The Passing of Dane County Supports for People With Developmental Disabilities Into Managed Care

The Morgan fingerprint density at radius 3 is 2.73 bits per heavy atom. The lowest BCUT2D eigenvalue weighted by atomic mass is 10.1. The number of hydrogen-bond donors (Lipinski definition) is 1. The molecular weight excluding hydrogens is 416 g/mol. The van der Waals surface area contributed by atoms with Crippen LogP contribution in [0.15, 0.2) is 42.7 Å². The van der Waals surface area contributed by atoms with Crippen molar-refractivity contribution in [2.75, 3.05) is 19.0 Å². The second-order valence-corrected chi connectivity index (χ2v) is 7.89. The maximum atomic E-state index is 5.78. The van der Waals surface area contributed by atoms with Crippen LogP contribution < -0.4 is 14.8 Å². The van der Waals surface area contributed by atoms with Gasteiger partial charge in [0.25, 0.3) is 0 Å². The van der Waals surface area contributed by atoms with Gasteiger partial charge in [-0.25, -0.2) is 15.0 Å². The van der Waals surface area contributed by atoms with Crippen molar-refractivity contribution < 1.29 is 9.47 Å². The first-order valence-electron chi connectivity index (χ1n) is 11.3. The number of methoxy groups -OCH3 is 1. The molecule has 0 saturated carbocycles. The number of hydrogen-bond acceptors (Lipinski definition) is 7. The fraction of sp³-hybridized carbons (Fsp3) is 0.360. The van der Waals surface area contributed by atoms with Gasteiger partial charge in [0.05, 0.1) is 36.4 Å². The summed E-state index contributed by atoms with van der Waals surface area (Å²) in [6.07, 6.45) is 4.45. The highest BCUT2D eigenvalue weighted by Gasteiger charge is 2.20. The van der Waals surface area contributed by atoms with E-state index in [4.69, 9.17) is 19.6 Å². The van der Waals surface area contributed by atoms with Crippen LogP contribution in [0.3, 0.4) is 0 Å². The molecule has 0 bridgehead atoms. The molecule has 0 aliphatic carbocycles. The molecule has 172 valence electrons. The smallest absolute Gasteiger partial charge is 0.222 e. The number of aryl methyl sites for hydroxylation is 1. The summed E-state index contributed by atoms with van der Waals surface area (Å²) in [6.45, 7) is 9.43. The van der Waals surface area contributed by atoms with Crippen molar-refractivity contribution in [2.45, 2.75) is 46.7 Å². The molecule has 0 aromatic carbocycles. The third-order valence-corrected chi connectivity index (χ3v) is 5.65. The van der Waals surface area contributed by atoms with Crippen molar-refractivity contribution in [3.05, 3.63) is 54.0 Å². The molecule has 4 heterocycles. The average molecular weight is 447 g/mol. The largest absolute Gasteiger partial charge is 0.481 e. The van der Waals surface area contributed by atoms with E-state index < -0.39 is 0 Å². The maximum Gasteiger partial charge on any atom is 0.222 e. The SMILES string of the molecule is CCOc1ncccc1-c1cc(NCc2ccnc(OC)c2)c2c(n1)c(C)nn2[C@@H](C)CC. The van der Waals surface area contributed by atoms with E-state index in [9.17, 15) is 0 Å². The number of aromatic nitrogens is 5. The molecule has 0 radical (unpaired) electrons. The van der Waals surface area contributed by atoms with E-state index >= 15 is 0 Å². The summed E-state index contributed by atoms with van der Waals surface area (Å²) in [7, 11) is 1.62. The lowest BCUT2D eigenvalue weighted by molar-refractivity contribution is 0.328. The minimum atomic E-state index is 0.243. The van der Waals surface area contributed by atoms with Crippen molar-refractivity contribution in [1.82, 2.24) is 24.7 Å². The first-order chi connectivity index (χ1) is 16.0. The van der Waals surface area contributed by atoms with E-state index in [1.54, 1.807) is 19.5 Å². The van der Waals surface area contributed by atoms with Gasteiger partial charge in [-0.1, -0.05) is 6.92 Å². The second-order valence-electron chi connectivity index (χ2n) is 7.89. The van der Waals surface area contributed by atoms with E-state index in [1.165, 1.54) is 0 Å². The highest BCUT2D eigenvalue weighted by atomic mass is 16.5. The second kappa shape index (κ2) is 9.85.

Accounts of organizational change are more often written from the perspective of those initiating change than from the point of view of those who are the objects being changed by those with greater power. This paper reflects the perceptions and actions of local leaders –people with DD, families, advocates, agency managers, and county administrators– who felt a moral obligation to conserve capacities they value as a process implemented by State Department of Health Services (DHS) officials replaced local government leadership with Family Care (managed long term care) operated by contracted agents of Wisconsin’s State Medicaid agency. This story of change identifies differences in mindset and practice between State officials responsible for long term care administration and local people who, as they see it, have created an effective community response to people with DD. It identifies potential costs of centrally imposed change as local people identified them at the time of transition. Local leaders’ perception of the risks of managed care frames a description of the relationships and structures that shaped a comprehensive local system capable of delivering many of the results that DHS and the Federal Center for Medicare and Medicaid Services (CMS) policy values.